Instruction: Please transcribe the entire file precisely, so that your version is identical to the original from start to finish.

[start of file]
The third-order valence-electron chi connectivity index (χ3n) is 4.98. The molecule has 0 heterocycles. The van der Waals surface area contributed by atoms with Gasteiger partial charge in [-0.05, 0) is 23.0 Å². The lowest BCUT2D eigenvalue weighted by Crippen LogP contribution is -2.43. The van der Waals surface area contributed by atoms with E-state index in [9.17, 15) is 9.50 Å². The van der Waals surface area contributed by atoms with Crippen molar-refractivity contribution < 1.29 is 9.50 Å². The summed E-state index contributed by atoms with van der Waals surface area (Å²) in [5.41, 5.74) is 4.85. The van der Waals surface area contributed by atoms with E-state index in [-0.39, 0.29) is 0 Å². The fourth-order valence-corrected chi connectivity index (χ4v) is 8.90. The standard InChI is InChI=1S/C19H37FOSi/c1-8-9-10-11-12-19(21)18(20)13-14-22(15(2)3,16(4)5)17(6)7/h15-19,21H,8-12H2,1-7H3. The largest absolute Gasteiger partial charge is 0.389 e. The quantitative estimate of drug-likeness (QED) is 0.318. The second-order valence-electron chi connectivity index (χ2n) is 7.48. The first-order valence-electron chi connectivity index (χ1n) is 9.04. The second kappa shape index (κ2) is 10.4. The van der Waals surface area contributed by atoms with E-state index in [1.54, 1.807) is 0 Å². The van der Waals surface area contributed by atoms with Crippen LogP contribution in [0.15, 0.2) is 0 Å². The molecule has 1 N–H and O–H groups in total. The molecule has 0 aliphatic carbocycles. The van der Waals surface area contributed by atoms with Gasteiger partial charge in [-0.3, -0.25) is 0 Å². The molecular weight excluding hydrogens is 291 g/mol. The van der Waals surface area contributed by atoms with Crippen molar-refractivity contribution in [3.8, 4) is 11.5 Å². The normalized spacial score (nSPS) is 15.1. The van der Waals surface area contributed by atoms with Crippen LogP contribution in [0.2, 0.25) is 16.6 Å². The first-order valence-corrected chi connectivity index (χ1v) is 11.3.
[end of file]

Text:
The third-order valence-electron chi connectivity index (χ3n) is 4.98. The molecule has 0 heterocycles. The van der Waals surface area contributed by atoms with Gasteiger partial charge in [-0.05, 0) is 23.0 Å². The lowest BCUT2D eigenvalue weighted by Crippen LogP contribution is -2.43. The van der Waals surface area contributed by atoms with E-state index in [9.17, 15) is 9.50 Å². The van der Waals surface area contributed by atoms with Crippen molar-refractivity contribution < 1.29 is 9.50 Å². The summed E-state index contributed by atoms with van der Waals surface area (Å²) in [5.41, 5.74) is 4.85. The van der Waals surface area contributed by atoms with E-state index in [-0.39, 0.29) is 0 Å². The fourth-order valence-corrected chi connectivity index (χ4v) is 8.90. The standard InChI is InChI=1S/C19H37FOSi/c1-8-9-10-11-12-19(21)18(20)13-14-22(15(2)3,16(4)5)17(6)7/h15-19,21H,8-12H2,1-7H3. The largest absolute Gasteiger partial charge is 0.389 e. The quantitative estimate of drug-likeness (QED) is 0.318. The second-order valence-electron chi connectivity index (χ2n) is 7.48. The first-order valence-electron chi connectivity index (χ1n) is 9.04. The second kappa shape index (κ2) is 10.4. The van der Waals surface area contributed by atoms with E-state index in [1.54, 1.807) is 0 Å². The van der Waals surface area contributed by atoms with Crippen LogP contribution in [0.15, 0.2) is 0 Å². The molecule has 1 N–H and O–H groups in total. The molecule has 0 aliphatic carbocycles. The van der Waals surface area contributed by atoms with Gasteiger partial charge in [-0.3, -0.25) is 0 Å². The molecular weight excluding hydrogens is 291 g/mol. The van der Waals surface area contributed by atoms with Crippen molar-refractivity contribution in [3.8, 4) is 11.5 Å². The normalized spacial score (nSPS) is 15.1. The van der Waals surface area contributed by atoms with Crippen LogP contribution in [0.2, 0.25) is 16.6 Å². The first-order valence-corrected chi connectivity index (χ1v) is 11.3.